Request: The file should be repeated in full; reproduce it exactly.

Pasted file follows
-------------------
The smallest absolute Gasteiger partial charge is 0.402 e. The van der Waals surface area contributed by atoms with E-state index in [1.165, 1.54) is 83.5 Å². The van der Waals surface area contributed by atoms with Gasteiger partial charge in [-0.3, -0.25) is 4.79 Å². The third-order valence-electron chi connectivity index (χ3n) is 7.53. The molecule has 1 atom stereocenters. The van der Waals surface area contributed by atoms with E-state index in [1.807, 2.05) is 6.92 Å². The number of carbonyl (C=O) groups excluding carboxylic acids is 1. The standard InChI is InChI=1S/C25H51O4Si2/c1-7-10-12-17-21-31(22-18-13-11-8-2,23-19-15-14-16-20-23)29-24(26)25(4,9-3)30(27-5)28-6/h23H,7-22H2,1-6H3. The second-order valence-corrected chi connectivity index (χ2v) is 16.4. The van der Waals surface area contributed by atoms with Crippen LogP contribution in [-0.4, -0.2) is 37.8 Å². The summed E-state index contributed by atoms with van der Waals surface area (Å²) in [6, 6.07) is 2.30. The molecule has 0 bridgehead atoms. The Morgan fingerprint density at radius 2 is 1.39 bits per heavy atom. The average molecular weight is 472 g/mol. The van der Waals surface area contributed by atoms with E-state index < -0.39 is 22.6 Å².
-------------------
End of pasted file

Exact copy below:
The smallest absolute Gasteiger partial charge is 0.402 e. The van der Waals surface area contributed by atoms with E-state index in [1.165, 1.54) is 83.5 Å². The van der Waals surface area contributed by atoms with Gasteiger partial charge in [-0.3, -0.25) is 4.79 Å². The third-order valence-electron chi connectivity index (χ3n) is 7.53. The molecule has 1 atom stereocenters. The van der Waals surface area contributed by atoms with E-state index in [1.807, 2.05) is 6.92 Å². The number of carbonyl (C=O) groups excluding carboxylic acids is 1. The standard InChI is InChI=1S/C25H51O4Si2/c1-7-10-12-17-21-31(22-18-13-11-8-2,23-19-15-14-16-20-23)29-24(26)25(4,9-3)30(27-5)28-6/h23H,7-22H2,1-6H3. The second-order valence-corrected chi connectivity index (χ2v) is 16.4. The van der Waals surface area contributed by atoms with Crippen LogP contribution in [-0.4, -0.2) is 37.8 Å². The summed E-state index contributed by atoms with van der Waals surface area (Å²) in [6, 6.07) is 2.30. The molecule has 0 bridgehead atoms. The Morgan fingerprint density at radius 2 is 1.39 bits per heavy atom. The average molecular weight is 472 g/mol. The van der Waals surface area contributed by atoms with E-state index < -0.39 is 22.6 Å².